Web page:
The Best Places To See Fourth Of July Fireworks

by Eliza Castile

Say what you will about American culture, but there's no denying that we know how to throw the kind of Independence Day parties that would convince even the famously stoic George Washington to let loose. Naturally, picking the best place to see fireworks on the Fourth of July is the most important choice facing Americans each Independence Day. And, if you're looking for an impressive display, there are plenty of spectaculars put on by cities across the United States. No matter where in the country you live, I'm sure you'll be able to locate the perfect spot to watch fireworks during your Jul. 4 holiday.

Pyrotechnics have been an integral part of Independence Day celebrations since the country’s earliest days. In 1776, Founding Father John Adams wrote in a letter that he hoped American independence would be celebrated with “Bells, Bonfires and Illuminations,” among other things. On Jul. 4, 1777, his wishes came true when Independence Day celebrations in both Philadelphia and Boston ended with fireworks displays. Fast forward to the present day, and the skies are illuminated with colorful explosions every Fourth of July.

So where should you set up your picnic blanket this Independence Day? Here are some of the best shows to catch.

New York City

If you always try to catch the Macy’s Thanksgiving parade in the fall, you won’t want to miss its Fourth of July Fireworks this summer. Set off on barges floating on the East River, the fireworks will be visible from official viewing points in Midtown, including Bryant Park and Dag Hammarskjold plaza, but you can catch them from rooftop vantage points in Long Island City and Brooklyn if you’re looking toward the river. Macy’s has a guide to viewing spots in different neighborhoods on its website.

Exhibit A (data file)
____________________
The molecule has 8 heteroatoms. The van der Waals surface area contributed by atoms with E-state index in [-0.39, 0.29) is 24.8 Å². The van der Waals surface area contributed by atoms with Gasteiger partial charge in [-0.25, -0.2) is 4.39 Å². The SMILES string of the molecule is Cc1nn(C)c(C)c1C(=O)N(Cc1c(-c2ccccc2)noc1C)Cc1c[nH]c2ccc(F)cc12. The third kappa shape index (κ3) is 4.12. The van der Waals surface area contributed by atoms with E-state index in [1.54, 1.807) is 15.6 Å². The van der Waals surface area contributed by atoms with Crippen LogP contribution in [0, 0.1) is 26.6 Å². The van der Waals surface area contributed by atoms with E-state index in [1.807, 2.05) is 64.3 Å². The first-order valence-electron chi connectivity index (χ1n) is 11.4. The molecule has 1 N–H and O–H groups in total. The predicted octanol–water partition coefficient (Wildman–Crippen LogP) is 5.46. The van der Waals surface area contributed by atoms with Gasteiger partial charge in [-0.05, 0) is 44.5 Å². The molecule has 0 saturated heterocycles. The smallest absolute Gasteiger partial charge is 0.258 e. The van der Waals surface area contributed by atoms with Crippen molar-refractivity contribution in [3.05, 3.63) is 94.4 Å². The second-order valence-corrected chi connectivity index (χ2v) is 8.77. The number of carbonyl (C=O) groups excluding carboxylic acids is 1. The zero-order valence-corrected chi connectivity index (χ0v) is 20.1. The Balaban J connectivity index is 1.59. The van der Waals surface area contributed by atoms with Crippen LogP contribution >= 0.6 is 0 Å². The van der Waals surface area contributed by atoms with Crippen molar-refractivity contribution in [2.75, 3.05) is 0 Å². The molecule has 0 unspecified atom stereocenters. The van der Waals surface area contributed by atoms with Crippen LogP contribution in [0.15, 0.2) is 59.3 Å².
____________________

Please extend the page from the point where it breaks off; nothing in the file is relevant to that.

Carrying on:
The Macy’s display may be one of the most well known, but you can also catch fireworks shows at Coney Island and a few other spots around the city. For a full list of sponsored shows, check out the city of New York’s guide here.


If you live in the South, it's worth making the trip to Addison, Texas, for the famous Addison Kaboom Town show on Jul. 3. A suburb of Dallas, the city's display is consistently named one of the best in the nation. You can find a list of watch parties on the event's website, but if you'd rather be up close, it should be visible pretty much anywhere near Addison Circle Park.


Each year, the Boston Pops orchestra holds a free concert leading up to — you guessed it — a bunch of pyrotechnics. The event is located along the Charles River between the Longfellow and Massachusetts Avenue Bridges. You can get a close-up view from the Boston Esplanade or either of the bridges, but otherwise, pick a vantage point where you can see the sky above the Charles River.


In Seattle, the summer-long Seafair festival will light more than 8,000 pounds of explosives from a barge on Lake Union. According to Travel + Leisure, plenty of cruises will offer a vantage point on the lake itself, but Gas Works Park's Kite Hill provides excellent views as well.

St. Louis

Fair St. Louis, which bills itself as "America's biggest birthday party," takes place between Jul. 2 and Jul. 4 in Forest Park. According to Conde Nast Traveler, the fireworks will be set off in the northwest section of the park, and the best viewing spot is near the St. Louis Art Museum.


Residents of the Windy City flock to the fireworks display at Navy Pier all summer long, and the Independence Day show is particularly impressive. You can watch the display from the waters of Lake Michigan — time for a dinner cruise? — or along the shoreline.

San Francisco

Multiple fireworks displays in San Francisco have been planned for the weekend, but the Fourth of July Celebration at the PIER takes place on Independence Day itself. You'll be able to see the fireworks along San Francisco Bay, or better yet, you can catch them from the water on a boat. If that's too much effort, you can always stay in and watch the pyrotechnics from a watch party in a bar. Given how much Americans have loved beer through the ages, something tells me the Founding Fathers wouldn't mind.